Kansas White Boy, Interrupted.

ImageEvery wonder why the rainbow is synonymous with gay culture? Those six colors that fly proudly on flags and are affixed affectionately on bumper stickers are actually a representation of diversity. The gay community is unique as a minority group in that it has no monolithic ethnic, racial, religious, or cultural heritage. It’s simply a collection of people whose sexual orientation is, well, queer.

Although white isn’t a color in the “gay rainbow” it’s certainly the unofficially color of the gay community.  Just as with society at-large, gay Caucasians get the lion’s share of attention, power, and respect. Meanwhile LGBT people of color, many of whom come from cultural backgrounds averse to homosexuality, are marginalized two-fold. It’s not uncommon for them to lose their family because of their sexual orientation and then subsequently have difficulties finding acceptance from their gay peers because of their ethnicity.   If you’re openly gay and not white, you probably feel like you’re running with a double edged sword pointed at your abdomen.

Recently, I got to witness this pain up-close when I met a guy named O. He was born and still lives in New Jersey, but his parents immigrated to the US from Pakistan. O is about as American as you can get, insisting on eating a Wendy’s hamburger every time  I opine about the food at ICT’s Indo-Paki Bistro, Zaytun. The first time that we talked, I felt an instant spark. His personality was an enticing blend of intellectual brilliance, geeky precociousness, and political savviness.   I wanted him. He wanted me. Unfortunately, reality got in the way.

When we start a relationship, we usually bring our baggage with us. The luggage that O was carrying was given to him by others, though. His parents moved to a foreign country and brought the values from their mother land with them; meanwhile their kid grew up with an exclusively American experience, feeling detached from the traditions his parents held dear. He made a very brave move by coming out in high school—something South Asian kids don’t do because it scorns the family’s name. Right around the time he began getting harassed in school for being gay, September 11th happened. Suddenly, he was a fag and a terrorist.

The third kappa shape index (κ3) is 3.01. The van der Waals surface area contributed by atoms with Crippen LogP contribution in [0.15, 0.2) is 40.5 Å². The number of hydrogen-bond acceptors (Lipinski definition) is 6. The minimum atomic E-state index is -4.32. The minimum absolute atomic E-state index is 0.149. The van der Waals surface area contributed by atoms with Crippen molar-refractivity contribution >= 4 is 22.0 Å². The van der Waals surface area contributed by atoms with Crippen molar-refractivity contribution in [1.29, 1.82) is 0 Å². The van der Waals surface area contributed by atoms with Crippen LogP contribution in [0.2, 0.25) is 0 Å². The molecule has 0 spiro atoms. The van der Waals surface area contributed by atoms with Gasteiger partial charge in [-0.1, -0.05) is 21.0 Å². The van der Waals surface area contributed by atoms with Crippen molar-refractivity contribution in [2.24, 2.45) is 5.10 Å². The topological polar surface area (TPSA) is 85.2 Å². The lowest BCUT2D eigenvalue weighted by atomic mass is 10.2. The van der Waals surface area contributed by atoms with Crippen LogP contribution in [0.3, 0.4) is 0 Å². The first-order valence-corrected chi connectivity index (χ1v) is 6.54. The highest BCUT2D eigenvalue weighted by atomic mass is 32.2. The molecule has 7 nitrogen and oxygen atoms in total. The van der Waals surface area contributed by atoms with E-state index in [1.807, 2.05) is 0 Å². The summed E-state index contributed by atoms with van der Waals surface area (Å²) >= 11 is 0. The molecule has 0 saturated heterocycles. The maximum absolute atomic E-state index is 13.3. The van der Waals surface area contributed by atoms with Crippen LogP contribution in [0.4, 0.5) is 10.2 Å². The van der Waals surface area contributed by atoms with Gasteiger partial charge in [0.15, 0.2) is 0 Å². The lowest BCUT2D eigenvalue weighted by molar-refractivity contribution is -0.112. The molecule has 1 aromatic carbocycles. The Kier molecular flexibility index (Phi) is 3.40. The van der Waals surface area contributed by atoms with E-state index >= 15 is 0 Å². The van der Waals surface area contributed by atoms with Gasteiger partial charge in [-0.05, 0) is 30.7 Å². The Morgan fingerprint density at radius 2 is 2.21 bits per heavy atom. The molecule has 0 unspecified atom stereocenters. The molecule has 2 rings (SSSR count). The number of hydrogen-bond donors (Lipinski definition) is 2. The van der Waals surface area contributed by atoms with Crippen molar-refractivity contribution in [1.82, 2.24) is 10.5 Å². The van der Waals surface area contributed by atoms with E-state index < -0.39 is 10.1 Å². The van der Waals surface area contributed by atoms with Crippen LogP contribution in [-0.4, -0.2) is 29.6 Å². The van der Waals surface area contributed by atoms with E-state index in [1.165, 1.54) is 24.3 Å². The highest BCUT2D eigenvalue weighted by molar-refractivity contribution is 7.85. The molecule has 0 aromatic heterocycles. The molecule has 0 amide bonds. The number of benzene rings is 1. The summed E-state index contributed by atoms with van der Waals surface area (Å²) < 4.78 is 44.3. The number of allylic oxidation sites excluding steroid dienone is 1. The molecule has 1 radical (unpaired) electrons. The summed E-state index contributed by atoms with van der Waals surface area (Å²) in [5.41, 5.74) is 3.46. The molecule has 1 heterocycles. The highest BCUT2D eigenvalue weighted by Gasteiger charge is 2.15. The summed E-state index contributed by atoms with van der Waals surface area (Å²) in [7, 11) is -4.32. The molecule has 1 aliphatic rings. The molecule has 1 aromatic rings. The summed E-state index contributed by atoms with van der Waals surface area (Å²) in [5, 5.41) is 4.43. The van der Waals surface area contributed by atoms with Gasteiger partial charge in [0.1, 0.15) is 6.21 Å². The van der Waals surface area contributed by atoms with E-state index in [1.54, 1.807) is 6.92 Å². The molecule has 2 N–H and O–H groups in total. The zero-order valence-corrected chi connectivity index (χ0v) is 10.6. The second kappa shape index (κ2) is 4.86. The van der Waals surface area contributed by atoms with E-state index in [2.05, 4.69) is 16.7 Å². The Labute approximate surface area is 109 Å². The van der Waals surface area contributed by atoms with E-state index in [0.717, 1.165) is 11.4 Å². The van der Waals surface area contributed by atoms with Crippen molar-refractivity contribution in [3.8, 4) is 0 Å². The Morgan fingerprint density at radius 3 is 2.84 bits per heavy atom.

One night, O tearfully confessed to me that he felt ugly, dirty, and disgusting.  He couldn’t be with me because he could barely tolerate himself. Everywhere he turned, he was being told that he was sub-human and less-than. At the intersection of personal freedom and cultural reality, he had become a dart board for all of the world’s social phobias.

I realized then that there are some things my white entitlement just can’t grab. Kansas white boy, interrupted.

This experience has also interrupted the focus on this column. It’s time to make Homo on the Range more reflective of not just the iconic rainbow that’s supposed to represent everyone in the gay community, but also more reflective of the rich cultural diversity within our city. So, I want to hear your stories! Over the next few months, I want to profile a gay Wichitan from a different racial/ethnic background. I’m particularly interested in finding a local Middle Eastern/Indian, African American, Latino, and Asian to talk to about the conflicts between personal honesty and cultural traditions. Identities can be concealed and will be held in the strictest of confidences.

E-mail me at jasonaarondilts@gmail.com.  Gays may be a divergent group of people united by a simple trait, but we can coalesce to increase understanding and awareness within all communities right here in The ICT.